In an interview given to a Polish news portal this week, Hungarian Minister for Foreign Affairs and Trade Péter Szijjártó declared that Hungarian history provides no reasons for Hungarians to feel threatened by Russia.
Szijjártó stuck to earlier statements he and his party have made regarding Hungary’s “pragmatic” relationship with Russia, which he described as an economic one.
“It’s one of our most important commercial partners and it plays an important role in Central Europe whether you like it or not,” he said. “Russia provides 85 percent of our gas imports. That’s why it’s impossible not to have a dialogue.”
When the Polish journalist who wrote a 2013 biography on Prime Minister Viktor Orbán suggested that Russia had represented a threat to Poland throughout its history, Szijjártó disagreed.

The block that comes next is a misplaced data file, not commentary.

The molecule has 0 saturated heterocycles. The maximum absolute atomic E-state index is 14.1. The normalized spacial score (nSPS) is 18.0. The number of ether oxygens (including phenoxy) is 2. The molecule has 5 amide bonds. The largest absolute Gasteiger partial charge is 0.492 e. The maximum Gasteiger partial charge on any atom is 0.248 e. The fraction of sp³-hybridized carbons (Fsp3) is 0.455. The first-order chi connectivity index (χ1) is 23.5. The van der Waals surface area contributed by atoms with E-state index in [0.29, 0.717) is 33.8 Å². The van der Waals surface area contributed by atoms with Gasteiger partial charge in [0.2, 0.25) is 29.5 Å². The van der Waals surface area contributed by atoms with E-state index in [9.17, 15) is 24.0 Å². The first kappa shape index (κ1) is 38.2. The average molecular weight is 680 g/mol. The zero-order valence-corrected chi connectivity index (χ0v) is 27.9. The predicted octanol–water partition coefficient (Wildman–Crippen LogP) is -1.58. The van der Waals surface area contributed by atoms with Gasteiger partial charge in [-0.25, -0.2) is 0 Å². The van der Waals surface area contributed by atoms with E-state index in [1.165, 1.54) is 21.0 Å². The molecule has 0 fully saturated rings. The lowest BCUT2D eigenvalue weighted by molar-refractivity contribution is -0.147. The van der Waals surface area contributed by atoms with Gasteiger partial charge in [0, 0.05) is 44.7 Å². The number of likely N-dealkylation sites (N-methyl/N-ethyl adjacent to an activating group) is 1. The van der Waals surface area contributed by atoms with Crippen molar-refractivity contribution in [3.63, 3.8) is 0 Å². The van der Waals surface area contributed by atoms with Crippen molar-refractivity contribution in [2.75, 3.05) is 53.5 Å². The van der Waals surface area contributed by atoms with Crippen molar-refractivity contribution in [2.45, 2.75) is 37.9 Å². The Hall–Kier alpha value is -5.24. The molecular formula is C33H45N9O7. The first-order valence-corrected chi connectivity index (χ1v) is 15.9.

“You’re Polish, you live here… I’m not Polish, I don’t live here, I don’t have a Polish mindset. I’m Hungarian and we have our own history. We don’t view Russia as a threat, period,” he said.
The foreign minister’s statements are a curious departure from the attitudes of many Hungarians toward Russia and its role in their history: revolutions in Hungary were crushed by Russian forces in 1849 and 1956, and the country was occupied by Soviet forces for more than 45 years.
In contrast to the Fidesz government’s fawning approach to Russia under President Vladimir Putin, most Hungarians continue to view Russia with suspicion. A wave of recent demonstrations in Budapest has criticized Orbán’s increasingly close relationship with Putin, and Fidesz opponents claim that the Hungarian government is transforming the country into a Russian-styled autocracy.
A recent Publicus poll published in Vasárnapi Hirek, a weekly newspaper, shows that Hungarians increasingly believe the Orbán government’s foreign policy primarily serves Russian interests: 26 percent responded in April that Russia is the prime benefactor of Hungary’s foreign policy decisions, up from only 9 percent in November 2016.